Later, we visited a ruin that was a bit of a drive. The previous day there had been a rainstorm. As I walked with a neice off away from the ruins, at one point I looked down and in the dust I saw some bits of...something. I stopped and scooped some dust off, and saw pottery "shards" that had been revealed from the earlier rain -- shards that showed the same patterns that we had seen in the museum, hundreds of years old, laying exposed!

That was cool! Touching history, in fact, in this part of the world touching pre-history!


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broadcast_techie
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May 24, 2012 03:01 as a reply to  @ tonylong's post |  #7

Apologies for any offence caused! My last comment should have been posted alongside the picture of the posters around the dig with cartoons showing Shakespeare throwing away his leaky ink well. The use of the word "rubbish" refers to what Shakespeare thought was trash not how the Trust will treat anything they find. I will try and post this tonight.
I find it fascinating how history can be pieced together from fragments and respect those who patiently sit in a hole carefully scraping away the earth a millimetre ata a time. My attention span wouldn't last long enough!
Sadly what is said in forums is often taken out of context and I again apologise.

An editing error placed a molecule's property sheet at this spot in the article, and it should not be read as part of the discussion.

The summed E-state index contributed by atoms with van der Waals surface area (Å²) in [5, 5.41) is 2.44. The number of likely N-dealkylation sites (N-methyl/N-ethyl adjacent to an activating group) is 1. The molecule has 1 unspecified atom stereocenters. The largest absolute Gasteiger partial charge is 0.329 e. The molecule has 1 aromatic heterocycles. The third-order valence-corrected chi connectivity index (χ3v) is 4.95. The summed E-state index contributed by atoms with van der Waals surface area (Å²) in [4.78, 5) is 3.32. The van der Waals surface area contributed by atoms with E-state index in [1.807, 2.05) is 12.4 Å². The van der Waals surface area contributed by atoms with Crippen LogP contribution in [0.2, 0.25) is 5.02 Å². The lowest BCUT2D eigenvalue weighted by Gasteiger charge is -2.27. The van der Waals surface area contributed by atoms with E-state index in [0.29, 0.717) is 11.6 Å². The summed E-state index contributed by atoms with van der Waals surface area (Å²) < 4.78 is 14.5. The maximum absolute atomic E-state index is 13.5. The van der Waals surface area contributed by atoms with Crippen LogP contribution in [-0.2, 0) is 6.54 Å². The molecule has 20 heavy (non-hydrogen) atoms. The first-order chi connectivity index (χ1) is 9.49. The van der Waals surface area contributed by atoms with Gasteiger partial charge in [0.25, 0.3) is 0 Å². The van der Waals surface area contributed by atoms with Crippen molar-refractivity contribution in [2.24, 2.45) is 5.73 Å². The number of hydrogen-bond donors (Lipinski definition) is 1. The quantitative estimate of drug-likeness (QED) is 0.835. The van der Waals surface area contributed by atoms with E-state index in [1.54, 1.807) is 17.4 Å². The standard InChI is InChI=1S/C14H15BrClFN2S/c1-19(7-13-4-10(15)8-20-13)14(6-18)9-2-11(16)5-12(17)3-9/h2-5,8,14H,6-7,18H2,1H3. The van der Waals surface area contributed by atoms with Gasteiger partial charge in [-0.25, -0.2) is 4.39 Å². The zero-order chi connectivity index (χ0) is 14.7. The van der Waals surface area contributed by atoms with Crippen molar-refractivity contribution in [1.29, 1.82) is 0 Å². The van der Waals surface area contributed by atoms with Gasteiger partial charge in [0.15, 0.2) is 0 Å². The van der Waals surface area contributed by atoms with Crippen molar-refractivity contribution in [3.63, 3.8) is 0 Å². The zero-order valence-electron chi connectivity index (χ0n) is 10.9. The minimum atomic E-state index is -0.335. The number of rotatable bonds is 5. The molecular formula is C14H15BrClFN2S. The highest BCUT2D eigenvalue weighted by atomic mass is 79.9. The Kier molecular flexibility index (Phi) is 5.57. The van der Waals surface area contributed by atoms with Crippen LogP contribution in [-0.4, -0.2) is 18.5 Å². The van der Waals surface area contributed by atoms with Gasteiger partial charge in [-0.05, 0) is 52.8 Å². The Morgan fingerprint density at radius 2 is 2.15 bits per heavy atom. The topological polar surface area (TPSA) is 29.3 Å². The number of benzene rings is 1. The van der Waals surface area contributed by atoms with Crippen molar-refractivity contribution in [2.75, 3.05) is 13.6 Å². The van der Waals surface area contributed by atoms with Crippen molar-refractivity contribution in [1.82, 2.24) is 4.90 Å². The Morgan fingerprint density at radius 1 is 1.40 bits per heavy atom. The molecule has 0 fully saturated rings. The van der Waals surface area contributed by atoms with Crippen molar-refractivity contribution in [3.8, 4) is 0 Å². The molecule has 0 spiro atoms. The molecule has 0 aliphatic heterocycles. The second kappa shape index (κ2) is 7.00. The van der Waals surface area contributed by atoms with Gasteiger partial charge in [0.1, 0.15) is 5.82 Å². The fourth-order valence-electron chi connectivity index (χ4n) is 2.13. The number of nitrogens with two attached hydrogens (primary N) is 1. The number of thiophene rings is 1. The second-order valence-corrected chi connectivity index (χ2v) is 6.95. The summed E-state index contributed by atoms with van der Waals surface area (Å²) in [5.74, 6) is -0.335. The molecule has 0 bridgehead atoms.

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Aramalas
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May 24, 2012 06:58 |  #8

sandpiper wrote in post #14460405 (external link)
Finding a piece of art or treasure that has been untouched by human hands for thousands of years can be an amazing experience.

I managed to dig up a pot sherd and stone point during my first archaeology field school that threw off the dating for the entire site...not really epic treasure, but it made me laugh. On top of that, during that same school I found a human burial that caused a lot of paper work and headaches for my professor. Archaeology is fun!


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it`s ­ me
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May 24, 2012 07:42 |  #9

broadcast_techie wrote in post #14459348 (external link)
One from today's trip to Stratford:
QUOTED IMAGE
IMAGE LINK: http://www.flickr.com …s/kristanwebb/7​234919056/  (external link)
Archaeologists Only (external link) by kristanwebb (external link), on Flickr

They're re-digging Shakespeare's last home, judging by the signs around the edge mostly expecting to find rubbish!

No bi-peds allowed?




  
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rick_reno
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May 24, 2012 11:54 |  #10

Good shot




  
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broadcast_techie
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May 27, 2012 12:56 |  #11

Here is the other image:


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Thank you Rick, sadly it was a dull day, but I couldn't resist the opportunity for the shot!

I'm still developing what I call the photographers 'eye' for interesting shots - some people are born with it, others it's going to take years to master!